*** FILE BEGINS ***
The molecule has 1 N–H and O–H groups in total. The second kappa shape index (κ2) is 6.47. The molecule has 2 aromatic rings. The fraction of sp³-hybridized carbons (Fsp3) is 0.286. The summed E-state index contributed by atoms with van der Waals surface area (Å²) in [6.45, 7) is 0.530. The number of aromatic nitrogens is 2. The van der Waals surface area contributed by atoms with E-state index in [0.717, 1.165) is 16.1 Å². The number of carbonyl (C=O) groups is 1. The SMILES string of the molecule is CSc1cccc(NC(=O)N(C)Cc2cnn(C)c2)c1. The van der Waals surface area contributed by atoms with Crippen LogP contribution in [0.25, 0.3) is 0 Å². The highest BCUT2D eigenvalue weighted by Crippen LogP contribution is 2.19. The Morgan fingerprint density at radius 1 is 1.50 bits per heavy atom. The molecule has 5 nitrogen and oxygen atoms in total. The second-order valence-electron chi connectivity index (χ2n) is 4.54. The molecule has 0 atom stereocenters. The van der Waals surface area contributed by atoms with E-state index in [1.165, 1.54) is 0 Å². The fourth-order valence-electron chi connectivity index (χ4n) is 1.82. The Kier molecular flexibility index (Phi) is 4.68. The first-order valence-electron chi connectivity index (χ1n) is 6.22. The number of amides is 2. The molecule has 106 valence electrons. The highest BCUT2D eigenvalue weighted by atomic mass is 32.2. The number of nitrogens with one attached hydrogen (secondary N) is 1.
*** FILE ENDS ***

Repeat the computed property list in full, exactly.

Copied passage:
The molecule has 1 N–H and O–H groups in total. The second kappa shape index (κ2) is 6.47. The molecule has 2 aromatic rings. The fraction of sp³-hybridized carbons (Fsp3) is 0.286. The summed E-state index contributed by atoms with van der Waals surface area (Å²) in [6.45, 7) is 0.530. The number of aromatic nitrogens is 2. The van der Waals surface area contributed by atoms with E-state index in [0.717, 1.165) is 16.1 Å². The number of carbonyl (C=O) groups is 1. The SMILES string of the molecule is CSc1cccc(NC(=O)N(C)Cc2cnn(C)c2)c1. The van der Waals surface area contributed by atoms with Crippen LogP contribution in [0.25, 0.3) is 0 Å². The highest BCUT2D eigenvalue weighted by Crippen LogP contribution is 2.19. The Morgan fingerprint density at radius 1 is 1.50 bits per heavy atom. The molecule has 5 nitrogen and oxygen atoms in total. The second-order valence-electron chi connectivity index (χ2n) is 4.54. The molecule has 0 atom stereocenters. The van der Waals surface area contributed by atoms with E-state index in [1.165, 1.54) is 0 Å². The fourth-order valence-electron chi connectivity index (χ4n) is 1.82. The Kier molecular flexibility index (Phi) is 4.68. The first-order valence-electron chi connectivity index (χ1n) is 6.22. The number of amides is 2. The molecule has 106 valence electrons. The highest BCUT2D eigenvalue weighted by atomic mass is 32.2. The number of nitrogens with one attached hydrogen (secondary N) is 1.